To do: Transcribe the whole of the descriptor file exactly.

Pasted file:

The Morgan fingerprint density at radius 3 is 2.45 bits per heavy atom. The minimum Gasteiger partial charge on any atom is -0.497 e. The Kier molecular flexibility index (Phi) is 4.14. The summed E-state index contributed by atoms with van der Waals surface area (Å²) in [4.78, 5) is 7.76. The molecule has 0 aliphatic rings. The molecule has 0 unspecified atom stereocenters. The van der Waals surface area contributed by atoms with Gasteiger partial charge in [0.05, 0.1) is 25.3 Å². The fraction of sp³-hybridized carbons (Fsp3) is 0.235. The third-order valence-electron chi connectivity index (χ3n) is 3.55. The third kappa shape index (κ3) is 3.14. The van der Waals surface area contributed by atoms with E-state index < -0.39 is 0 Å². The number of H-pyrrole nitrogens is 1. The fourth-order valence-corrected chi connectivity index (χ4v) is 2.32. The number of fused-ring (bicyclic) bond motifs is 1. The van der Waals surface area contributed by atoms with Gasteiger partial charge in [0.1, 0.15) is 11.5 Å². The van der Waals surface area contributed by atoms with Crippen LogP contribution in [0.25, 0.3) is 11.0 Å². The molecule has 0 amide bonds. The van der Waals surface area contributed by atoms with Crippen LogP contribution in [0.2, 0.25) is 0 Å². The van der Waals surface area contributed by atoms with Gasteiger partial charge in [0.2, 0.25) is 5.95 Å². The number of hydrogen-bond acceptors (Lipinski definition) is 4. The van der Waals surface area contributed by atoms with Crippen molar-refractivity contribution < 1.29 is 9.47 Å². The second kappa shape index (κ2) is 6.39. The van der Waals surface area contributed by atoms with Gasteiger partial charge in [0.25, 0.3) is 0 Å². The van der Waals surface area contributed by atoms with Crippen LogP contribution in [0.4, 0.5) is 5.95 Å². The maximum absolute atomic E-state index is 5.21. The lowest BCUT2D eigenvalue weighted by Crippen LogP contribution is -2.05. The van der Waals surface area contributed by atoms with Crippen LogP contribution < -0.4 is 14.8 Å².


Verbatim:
The Morgan fingerprint density at radius 3 is 2.45 bits per heavy atom. The minimum Gasteiger partial charge on any atom is -0.497 e. The Kier molecular flexibility index (Phi) is 4.14. The summed E-state index contributed by atoms with van der Waals surface area (Å²) in [4.78, 5) is 7.76. The molecule has 0 aliphatic rings. The molecule has 0 unspecified atom stereocenters. The van der Waals surface area contributed by atoms with Gasteiger partial charge in [0.05, 0.1) is 25.3 Å². The fraction of sp³-hybridized carbons (Fsp3) is 0.235. The third-order valence-electron chi connectivity index (χ3n) is 3.55. The third kappa shape index (κ3) is 3.14. The van der Waals surface area contributed by atoms with E-state index < -0.39 is 0 Å². The number of H-pyrrole nitrogens is 1. The fourth-order valence-corrected chi connectivity index (χ4v) is 2.32. The number of fused-ring (bicyclic) bond motifs is 1. The van der Waals surface area contributed by atoms with Gasteiger partial charge in [0.1, 0.15) is 11.5 Å². The van der Waals surface area contributed by atoms with Crippen LogP contribution in [0.25, 0.3) is 11.0 Å². The molecule has 0 amide bonds. The van der Waals surface area contributed by atoms with Crippen LogP contribution in [0.2, 0.25) is 0 Å². The van der Waals surface area contributed by atoms with Gasteiger partial charge in [0.2, 0.25) is 5.95 Å². The number of hydrogen-bond acceptors (Lipinski definition) is 4. The van der Waals surface area contributed by atoms with Crippen molar-refractivity contribution < 1.29 is 9.47 Å². The second kappa shape index (κ2) is 6.39. The van der Waals surface area contributed by atoms with Gasteiger partial charge in [0.25, 0.3) is 0 Å². The van der Waals surface area contributed by atoms with Crippen LogP contribution in [0.4, 0.5) is 5.95 Å². The maximum absolute atomic E-state index is 5.21. The lowest BCUT2D eigenvalue weighted by Crippen LogP contribution is -2.05. The van der Waals surface area contributed by atoms with Crippen LogP contribution < -0.4 is 14.8 Å².